don't really think about
it," he said. "You're just
thinking about the shot -.
you're not thinking about
what you're
shooting at. For us, with all
the training, you don't see
it as a person, you see it as
a target. It'll have a
tendency to sneak back up
on you later - you may
have a vision of someone
you shot a long time ago
- but then you come to
the realization that that's
just the job."

Return stateside
After his deployments,
Johns and Wildman were


. both selected to serve as
drill sergeants and are
currently stationed at Fort
Knox, Kentucky, as part of
the 246 Infantry Battalion,
194th Armored Brigade.
But being stateside allows
them to take part in com-
petitions, such as the one
in Fort Benning where
they placed second.
"It's largely centered
around shooting - it's
what we call 'capability
of the weapon' shooting,"
Johns said. "The weap-
ons we fire are capable
of shooting a one-inch
groove at 100 meters.
With that, you should be
able to shoot a 10 inch
groove at 1,000 meters. At
500 meters, you're shoot-
ing a target the size of a
three-by-five card."
It also forces the sniper
to work hand-in-hand
with his spotter, as on the
battlefield. For example,
the sniper can shoot a
playing card at 500 meters,
but if the object is to shoot
all of a-cerfain type of
playing card - "our goal
was a royal flush," Johns
said - the spotter, with a
higher optical lens, must
direct the sniper to fire at
the correct targets.
' And that doesn't count
for the variables in the
shot.
"A three mph wind at
500 meters will throw your
round off about eight
inches, so you have to
compensate for that,"
Johns said.
Other challenges during
the competition involved
being dropped off in the
woods in the middle of
the night - with about.70
pounds of gear - and hav-
ing to move from point to
point for 21 miles. Another
mission, with a time-limit,
involved finding and iden-
tifying a target, getting
into position, and hitting
the target
On the battlefield Johns
was responsible for six or
seven other guys, but as
a drill sergeant, he is now
responsible for approxi-
mately 60.
"You're always a coach,
a leader, a mentor, but
now it's on a more grandi-
ose scale," he said. "Most
of these are civilians going
into the military, and we're
teaching them the very
basics, from how to stand
at attention ant how to
salute. And of course we
integrate how to fire a
weapons system and take
them into field training
exercises. It's pretty much
the same, but on a much
larger scale.
"Now I'm the person.
who gets rid of all of their
bad habits," Johns said.


ID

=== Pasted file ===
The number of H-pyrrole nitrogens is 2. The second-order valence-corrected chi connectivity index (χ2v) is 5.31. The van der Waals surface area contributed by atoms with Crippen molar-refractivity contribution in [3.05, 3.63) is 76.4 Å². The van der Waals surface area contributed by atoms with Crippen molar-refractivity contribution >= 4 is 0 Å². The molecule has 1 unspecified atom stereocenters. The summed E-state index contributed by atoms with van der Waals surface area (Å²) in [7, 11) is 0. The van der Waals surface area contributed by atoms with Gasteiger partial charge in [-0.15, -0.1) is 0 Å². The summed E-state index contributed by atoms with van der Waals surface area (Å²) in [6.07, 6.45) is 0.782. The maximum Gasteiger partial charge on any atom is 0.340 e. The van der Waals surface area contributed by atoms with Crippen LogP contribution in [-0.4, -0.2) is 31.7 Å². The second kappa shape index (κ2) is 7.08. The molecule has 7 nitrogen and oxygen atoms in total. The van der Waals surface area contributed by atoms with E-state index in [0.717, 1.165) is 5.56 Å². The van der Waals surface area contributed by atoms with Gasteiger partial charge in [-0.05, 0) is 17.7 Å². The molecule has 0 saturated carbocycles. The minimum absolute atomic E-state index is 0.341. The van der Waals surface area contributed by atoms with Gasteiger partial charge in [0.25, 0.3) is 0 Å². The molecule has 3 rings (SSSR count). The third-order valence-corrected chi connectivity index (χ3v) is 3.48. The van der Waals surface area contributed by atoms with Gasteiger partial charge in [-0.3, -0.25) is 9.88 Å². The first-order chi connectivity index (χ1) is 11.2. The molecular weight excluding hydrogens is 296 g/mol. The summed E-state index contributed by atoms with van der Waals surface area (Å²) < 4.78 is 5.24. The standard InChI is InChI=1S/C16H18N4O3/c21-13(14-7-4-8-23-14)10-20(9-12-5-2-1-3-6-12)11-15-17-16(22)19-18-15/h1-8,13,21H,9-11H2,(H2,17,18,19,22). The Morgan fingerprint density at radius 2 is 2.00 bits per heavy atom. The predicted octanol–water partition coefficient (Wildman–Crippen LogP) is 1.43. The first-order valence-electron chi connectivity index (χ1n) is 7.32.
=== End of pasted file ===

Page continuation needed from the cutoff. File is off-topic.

I t e V # v













Page Editor: Troy Roberts, 754-0427


2D LAKE CITY REPORTER LIFE SUNDAY, DECEMBER 6, 2009


Phi Theta Kappa, the key advantage


hi Theta Kappa
S(PTK) is the
honor society
of the two-year
college. The
mission of PTK is to rec-
ognize and encourage the
academic achievement of
two-year college students
and to provide opportuni-
ties for individual growth
and development through
participation in honors,
leadership, service arid fel-
lowship, programming.
Each semester, the
Lake City Community
College Xi Phi chapter of
PTK invites a number of ,
students to join the honor
society based on academic
achievement.
PTK was started in 1918
and currently has more
than two million members
worldwide. More than
1,2,00 community col-
leges have an active PTK
chapter. Since 1959, Xi Phi
has inducted almost 2,500
LCCC students as mem-
bers into PTK
PTK recognizes students
who have already achieved
success at this level in their
college career. New mem-
bers receive a membership
pin, a membership certifi-
cate, a special seal on their
diploma and a notation on
their permanent college
transcript. The members
may also wear distinctive
graduation regalia with
their cap and gown for the
graduation ceremony.
This recognition not only
serves to highlight the
members' present accom-
plishments, but also to
encourage future academic
achievement.
PTK offers opportuni-
ties to gain experience in
academic writing, research
and publishing. The soci-
ety publishes "Note Bene,"


ENGAGEMENT


Sarah Smith and Sean Flanick.

Smith-Flanick
Pamela Morgan of Lake
City, Fla., announces the
engagement and approach-
ing marriage of her daugh-
ter, Sarah Smith of Lake
City, Fla., to Sean Flanick of
Trenton, Fla.
The wedding is planned
for 3 p.m. Saturday Jan. 9,
,2010, at Tabernacle Baptist


MarkYarick
LCCC professor of turf equipment
management

an annual collection of
writings submitted by
members, and distributes it
to more than 2,000 college
libraries. While only about
30 articles are chosen, writ-
ing for "Note Bene" gives
the student the experience
of writing and submitting
. an article to an academic
journal.
The society also puts
forth an Honors Study
Topic each year.-to facilitate
research, discussion and
awareness related to the
topic. This topic is coupled